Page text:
By Dani Hayes
LOGAN—Lindsay and Lexie Kite have taken aim at one of the top icons of male chauvinism—the annual Sports Illustrated swimsuit issue—as part of their campaign against media sexism.
Protesting SI’s objectification of women (“soft porn,” they call it), the University of Utah PhD students are using sticky-notes with phrases like, “You are capable of much more than looking hot,” to spread their message that media outlets can damage women’s self-worth.
The sisters, who graduated from Utah State in 2006, have researched the female body image for years and are now in the national limelight with their campaign to call down Sports Illustrated for its sexist attitudes toward women.
• Listen to Lexie & Lindsay Kite discuss their research on Utah Public Radio
“I did a 40-year analysis of the swimsuit issue because I was so intrigued how it has become what it is today, under the guise of sports journalism,” Lexie said. What she found was a drastic change of a few pages in the middle of the sports magazine of women wearing full swimsuits.
SI has “normalized pornography,” she says, “where women are in a state of undress, more often unclothed than clothed.”
The annual Sports Illustrated swimsuit edition sells millions of copies and generates a significant percentage of the magazine’s annual revenue. In their research, the Kites have found a change in the magazine’s swimsuit edition, which no longer has anything to do with women’s athlete prowess.
“This is a magazine that is largely marketed to men because they rarely take opportunity to feature female athletes within their pages and especially not on their covers,” Lindsay Kite said. “But this is not a men’s magazine. This isn’t Penthouse, Playboy or Hustler. This is Sports Illustrated.
“Back in the ’80s and even throughout the ’90s, they featured women on their covers and within their pages, female athletes, much more often than they do now … They have taken a real turn.”
Beyond the lack of serious coverage of women athletes in SI, the sisters say they are are disgusted by the amount of Photoshop, digital manipulation and cosmetic surgery seen in female imagery in the mass media. (Examples here.)
“We see women being enhanced surgically and digitally creating [unrealistic] ideals,” Lindsay said. “We become totally desensitized to these things.”
The Kite sisters have received a lot of publicity with their sticky-note campaign, including vast amounts of negative comments from critics who say they are just angry, ugly and jealous.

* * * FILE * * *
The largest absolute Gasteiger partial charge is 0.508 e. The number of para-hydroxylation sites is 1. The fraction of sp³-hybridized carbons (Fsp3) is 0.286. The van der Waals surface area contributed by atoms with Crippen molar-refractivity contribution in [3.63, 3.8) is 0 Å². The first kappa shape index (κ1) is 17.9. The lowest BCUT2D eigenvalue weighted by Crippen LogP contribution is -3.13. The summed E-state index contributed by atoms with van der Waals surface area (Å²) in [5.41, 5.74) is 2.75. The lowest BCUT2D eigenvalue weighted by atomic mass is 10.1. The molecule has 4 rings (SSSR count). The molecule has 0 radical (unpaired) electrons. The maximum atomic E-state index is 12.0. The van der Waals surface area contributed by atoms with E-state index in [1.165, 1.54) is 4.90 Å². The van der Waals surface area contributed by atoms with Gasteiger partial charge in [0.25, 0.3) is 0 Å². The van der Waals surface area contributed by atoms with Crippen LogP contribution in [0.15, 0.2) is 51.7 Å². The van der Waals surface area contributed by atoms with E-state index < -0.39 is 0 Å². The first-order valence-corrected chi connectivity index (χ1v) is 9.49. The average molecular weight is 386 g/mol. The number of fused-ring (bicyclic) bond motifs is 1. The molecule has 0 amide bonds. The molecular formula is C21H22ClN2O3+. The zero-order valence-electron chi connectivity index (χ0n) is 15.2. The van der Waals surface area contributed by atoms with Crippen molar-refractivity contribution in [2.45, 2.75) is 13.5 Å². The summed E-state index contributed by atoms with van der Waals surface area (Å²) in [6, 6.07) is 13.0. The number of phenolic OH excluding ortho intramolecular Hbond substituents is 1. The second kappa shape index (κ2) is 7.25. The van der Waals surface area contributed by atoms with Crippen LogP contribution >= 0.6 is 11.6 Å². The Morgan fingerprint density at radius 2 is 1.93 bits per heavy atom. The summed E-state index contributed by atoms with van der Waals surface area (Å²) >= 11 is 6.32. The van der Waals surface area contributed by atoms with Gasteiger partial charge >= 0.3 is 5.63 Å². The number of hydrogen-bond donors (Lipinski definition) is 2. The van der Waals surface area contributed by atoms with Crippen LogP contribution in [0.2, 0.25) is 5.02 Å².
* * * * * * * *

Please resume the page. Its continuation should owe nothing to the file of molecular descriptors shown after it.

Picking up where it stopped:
“As you can see in these comments, people are absolutely enraged that we would think there is something objectionable about the swimsuit issue,” Lindsay said. “People are so used to seeing this kind of explicit images in the grocery store checkout stand that they think we are just conservative and prudish and trying to censor these images, when absolutely that is not what we are doing.
“We are all about fighting the objectification of women,” she said. “When women are consistently viewed as objects they learn to view themselves as objects. And that means they treat themselves poorly.”
Media images can be damaging to both women and men as they come to view idealized and Photoshopped “beauty” as normal and expected.
“We know that most women and girls feel terrible about their bodies,” Lindsay said. “The word ‘disgusted’ comes up more often than not within studies. When women see themselves, especially in comparison to idealized images like these on the swimsuit issue, then they learn to view themselves as sub-par, and then treat their bodies that way.”
Brenda Cooper, an associate professor of journalism and communication at Utah State University and former director of USU’s Women & Gender Studies Program, agrees. Because images of women are so often sexualized, they limit how society perceives women.
“We have a very limited perception of women,” Cooper said. “We need a broader range of worth for women. When we depict a strong woman, she comes off as a bitch … When powerful women are depicted without sexuality; they are shown as evil.”